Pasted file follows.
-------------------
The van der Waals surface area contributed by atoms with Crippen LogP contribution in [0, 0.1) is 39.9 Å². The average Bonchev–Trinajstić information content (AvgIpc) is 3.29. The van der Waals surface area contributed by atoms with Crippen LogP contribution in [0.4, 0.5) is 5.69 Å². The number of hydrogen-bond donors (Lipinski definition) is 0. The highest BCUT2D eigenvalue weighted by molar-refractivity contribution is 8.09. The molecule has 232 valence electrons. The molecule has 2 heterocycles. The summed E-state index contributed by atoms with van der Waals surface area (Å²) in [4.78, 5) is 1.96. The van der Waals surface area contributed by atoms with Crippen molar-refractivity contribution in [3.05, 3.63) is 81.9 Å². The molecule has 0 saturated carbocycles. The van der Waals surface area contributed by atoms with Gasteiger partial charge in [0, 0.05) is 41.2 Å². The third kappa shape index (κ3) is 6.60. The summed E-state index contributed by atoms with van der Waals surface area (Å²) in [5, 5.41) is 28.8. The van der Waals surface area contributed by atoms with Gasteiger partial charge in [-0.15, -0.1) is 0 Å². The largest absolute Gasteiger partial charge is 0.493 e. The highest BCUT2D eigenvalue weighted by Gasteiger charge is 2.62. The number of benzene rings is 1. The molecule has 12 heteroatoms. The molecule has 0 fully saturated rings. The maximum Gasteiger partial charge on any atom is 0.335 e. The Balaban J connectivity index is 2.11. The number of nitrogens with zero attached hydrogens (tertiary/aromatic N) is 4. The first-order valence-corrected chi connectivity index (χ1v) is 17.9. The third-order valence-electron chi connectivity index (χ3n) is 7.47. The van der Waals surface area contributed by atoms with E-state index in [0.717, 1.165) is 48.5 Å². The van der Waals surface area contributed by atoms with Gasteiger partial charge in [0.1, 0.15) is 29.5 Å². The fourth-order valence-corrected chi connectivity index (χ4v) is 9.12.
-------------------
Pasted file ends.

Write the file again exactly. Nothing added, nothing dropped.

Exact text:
The van der Waals surface area contributed by atoms with Crippen LogP contribution in [0, 0.1) is 39.9 Å². The average Bonchev–Trinajstić information content (AvgIpc) is 3.29. The van der Waals surface area contributed by atoms with Crippen LogP contribution in [0.4, 0.5) is 5.69 Å². The number of hydrogen-bond donors (Lipinski definition) is 0. The highest BCUT2D eigenvalue weighted by molar-refractivity contribution is 8.09. The molecule has 232 valence electrons. The molecule has 2 heterocycles. The summed E-state index contributed by atoms with van der Waals surface area (Å²) in [4.78, 5) is 1.96. The van der Waals surface area contributed by atoms with Crippen molar-refractivity contribution in [3.05, 3.63) is 81.9 Å². The molecule has 0 saturated carbocycles. The van der Waals surface area contributed by atoms with Gasteiger partial charge in [0, 0.05) is 41.2 Å². The third kappa shape index (κ3) is 6.60. The summed E-state index contributed by atoms with van der Waals surface area (Å²) in [5, 5.41) is 28.8. The van der Waals surface area contributed by atoms with Gasteiger partial charge in [-0.15, -0.1) is 0 Å². The largest absolute Gasteiger partial charge is 0.493 e. The highest BCUT2D eigenvalue weighted by Gasteiger charge is 2.62. The number of benzene rings is 1. The molecule has 12 heteroatoms. The molecule has 0 fully saturated rings. The maximum Gasteiger partial charge on any atom is 0.335 e. The Balaban J connectivity index is 2.11. The number of nitrogens with zero attached hydrogens (tertiary/aromatic N) is 4. The first-order valence-corrected chi connectivity index (χ1v) is 17.9. The third-order valence-electron chi connectivity index (χ3n) is 7.47. The van der Waals surface area contributed by atoms with E-state index in [0.717, 1.165) is 48.5 Å². The van der Waals surface area contributed by atoms with Gasteiger partial charge in [0.1, 0.15) is 29.5 Å². The fourth-order valence-corrected chi connectivity index (χ4v) is 9.12.